All properties used to specify OWLIM-SE's configuration parameters use the owlim: prefix and the local names match up with the parameters listed below, e.g. the value of the ruleset parameter can be specified using the http://www.ontotext.com/trree/owlim#ruleset property.
There follows an example configuration (in Turtle RDF format) of a Sesame 2 repository that uses an OWLIM-SE sail implementation:
Apart from the I/O buffers used for caching, OWLIM-SE keeps in memory the indexes from the nodes in the RDF graph. This is a design decision in order to improve the overall performance of the repository. Each I/O buffer (page) is exactly 64kb and the indexing information per node in the graph is 12 bytes. So, depending on the dataset, memory requirements per repository may vary. To ease the calculation for the amount of Java heap memory required for an OWLIM-SE repository an excel spreadsheet is included in the distribution – owlim-se-configurator.xls.
There are several components in OWLIM that make use of caching (e.g. FTS indices, predicate list, tuple indices). In different situations certain caches will need more memory than others. OWLIM allows for the configuration of both the total cache memory to be used by a repository and all the separate per-module caches.
The following parameters control the amount of memory assigned to each of the different caches:
All parameters can be specified in bytes, kilobytes, megabytes or gigabytes by using a unit specifier at the end of the integer number. When no unit specifier is given, this is interpreted as bytes, otherwise use k or K - kilobytes, m or M - megabytes and g or G - gigabytes (everything base 2).
The general rule of thumb is:
However, if some of the modules using the cache (e.g. full text search) are turned off it is excluded from the above equation.
Almost all OWLIM parameters can be set both in the TTL configuration file and from the command line using the Java -D<param.name>=<value> command line option to set system properties. When a parameter is set simultaneously using both methods, the system property overrides the value in the configuration file. Some OWLIM parameters can only be set using system properties.
OWLIM-SE can provide information about its internal state and behaviour, including trend information. Such information can be useful for 'debugging' certain situations, such as understanding why load performance changes over time or with particular data sets.
Statistics are kept for the main index data structures and includes information such as: cache hits/misses, file reads/writes, etc. This information can be used to fine tune OWLIM-SE's memory configuration.
The analytical information is published via a Java management extensions JMX management bean (MBean). A JMX endpoint is configured by using special system properties when starting the Java virtual machine (JVM) in which OWLIM-SE is running. For example, the following command line parameters will set the JMX server endpoint to listen on port 8089, not require authentication and will not use a secure socket layer:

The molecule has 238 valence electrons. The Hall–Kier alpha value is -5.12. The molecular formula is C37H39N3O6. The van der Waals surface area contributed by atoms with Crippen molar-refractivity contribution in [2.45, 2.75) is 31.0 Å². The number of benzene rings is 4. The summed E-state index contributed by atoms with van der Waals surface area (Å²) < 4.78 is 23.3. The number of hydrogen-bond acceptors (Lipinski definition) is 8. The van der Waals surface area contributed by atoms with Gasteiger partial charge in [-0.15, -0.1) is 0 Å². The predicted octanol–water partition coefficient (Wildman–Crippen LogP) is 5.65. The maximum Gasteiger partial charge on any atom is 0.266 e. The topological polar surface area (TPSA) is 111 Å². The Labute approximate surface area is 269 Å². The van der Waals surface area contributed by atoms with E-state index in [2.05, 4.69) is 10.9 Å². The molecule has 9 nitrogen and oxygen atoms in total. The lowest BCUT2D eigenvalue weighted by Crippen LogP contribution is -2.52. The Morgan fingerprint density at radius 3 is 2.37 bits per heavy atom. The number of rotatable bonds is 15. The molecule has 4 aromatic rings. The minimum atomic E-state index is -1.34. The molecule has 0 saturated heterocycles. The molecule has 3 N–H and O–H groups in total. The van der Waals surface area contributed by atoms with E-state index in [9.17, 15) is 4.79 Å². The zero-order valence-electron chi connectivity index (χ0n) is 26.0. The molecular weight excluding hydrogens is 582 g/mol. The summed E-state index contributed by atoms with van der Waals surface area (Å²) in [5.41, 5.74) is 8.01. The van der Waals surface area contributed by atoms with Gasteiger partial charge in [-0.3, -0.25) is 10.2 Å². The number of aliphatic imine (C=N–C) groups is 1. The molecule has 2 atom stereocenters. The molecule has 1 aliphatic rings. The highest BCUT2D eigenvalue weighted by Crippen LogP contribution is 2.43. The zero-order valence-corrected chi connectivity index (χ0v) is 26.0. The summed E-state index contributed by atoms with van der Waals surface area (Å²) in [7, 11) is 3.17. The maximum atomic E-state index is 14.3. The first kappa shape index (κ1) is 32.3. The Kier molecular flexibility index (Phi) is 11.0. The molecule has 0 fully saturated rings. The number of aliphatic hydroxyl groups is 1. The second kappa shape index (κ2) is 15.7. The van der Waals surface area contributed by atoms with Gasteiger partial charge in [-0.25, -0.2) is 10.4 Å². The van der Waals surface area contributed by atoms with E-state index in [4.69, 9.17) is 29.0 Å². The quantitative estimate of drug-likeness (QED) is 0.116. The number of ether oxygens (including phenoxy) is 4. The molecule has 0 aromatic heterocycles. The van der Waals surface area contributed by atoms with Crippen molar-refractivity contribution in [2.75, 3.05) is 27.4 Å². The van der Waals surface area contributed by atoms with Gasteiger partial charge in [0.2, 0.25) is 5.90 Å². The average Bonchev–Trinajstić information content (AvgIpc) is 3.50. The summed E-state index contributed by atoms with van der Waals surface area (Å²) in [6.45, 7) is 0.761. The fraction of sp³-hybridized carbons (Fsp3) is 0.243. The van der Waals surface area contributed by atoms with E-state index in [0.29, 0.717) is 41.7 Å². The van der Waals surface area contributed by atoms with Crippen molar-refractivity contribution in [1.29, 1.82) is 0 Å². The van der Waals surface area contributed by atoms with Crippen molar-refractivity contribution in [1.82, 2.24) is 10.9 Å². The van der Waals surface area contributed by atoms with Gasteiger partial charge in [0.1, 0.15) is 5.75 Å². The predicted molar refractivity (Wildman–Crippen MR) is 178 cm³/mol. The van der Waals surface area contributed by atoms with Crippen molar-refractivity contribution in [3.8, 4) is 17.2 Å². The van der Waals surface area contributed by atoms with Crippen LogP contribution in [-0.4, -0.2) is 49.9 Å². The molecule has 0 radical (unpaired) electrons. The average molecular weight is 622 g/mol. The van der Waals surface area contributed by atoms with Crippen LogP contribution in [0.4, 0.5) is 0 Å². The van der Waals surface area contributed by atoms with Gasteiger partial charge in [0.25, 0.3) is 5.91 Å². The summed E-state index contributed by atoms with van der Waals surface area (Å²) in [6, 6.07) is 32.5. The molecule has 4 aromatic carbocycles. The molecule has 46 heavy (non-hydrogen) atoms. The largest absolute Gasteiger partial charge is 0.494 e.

If using OWLIM-SE with Tomcat, then these parameters must be passed to Tomcat's JVM by setting either the JAVA_OPTS or CATALINA_OPTS environment variable, e.g.
For some Linux distributions, you can also edit the file /etc/default/tomcat6 and set JAVA_OPTS there.
Once OWLIM-SE is loaded, use any compliant JMX client, e.g. jconsole that is part of the Java development kit, to access the JMX interface on the configured port. Statistics will be maintained for all the major indices. For each index, there will be a SortedCollectionStatistics MBean published that shows the cache and file I/O values updated in real-time.
The following information is displayed for each index:
Ideally, the system should be configured to keep the number of cache misses to a minimum. If the ratio of hits to misses is low then consider increasing the memory available to the index (if other factors permit this).
Page swaps will tend to occur much more often during large scale data loading. Page discards will occur more frequently during query evaluation.
Information is also available via the JMX interface that provides details about executing queries (or more accurately query result iterators). These statistics are provided through a SailIterationMonitor MBean, with one for each repository instance. Each bean instance is named using the storage directory of the repository it relates to.
For every executing query the SailIterationMonitor maintains a TrackRecord object that provides the following information:
The collection of these objects grows for each executing/executed query, however older objects in the CLOSED state expire and are removed from the collection as the query result iterators are finalized.
There is a single operation available with this MBean that allows an administrator to request that a query terminates early. The operation is called requestStop and requires the trackId of the query that is to be stopped. If this operation is invoked on a running query, the isRequestedToStop flag is set to true and the next call to hasNext() will return false.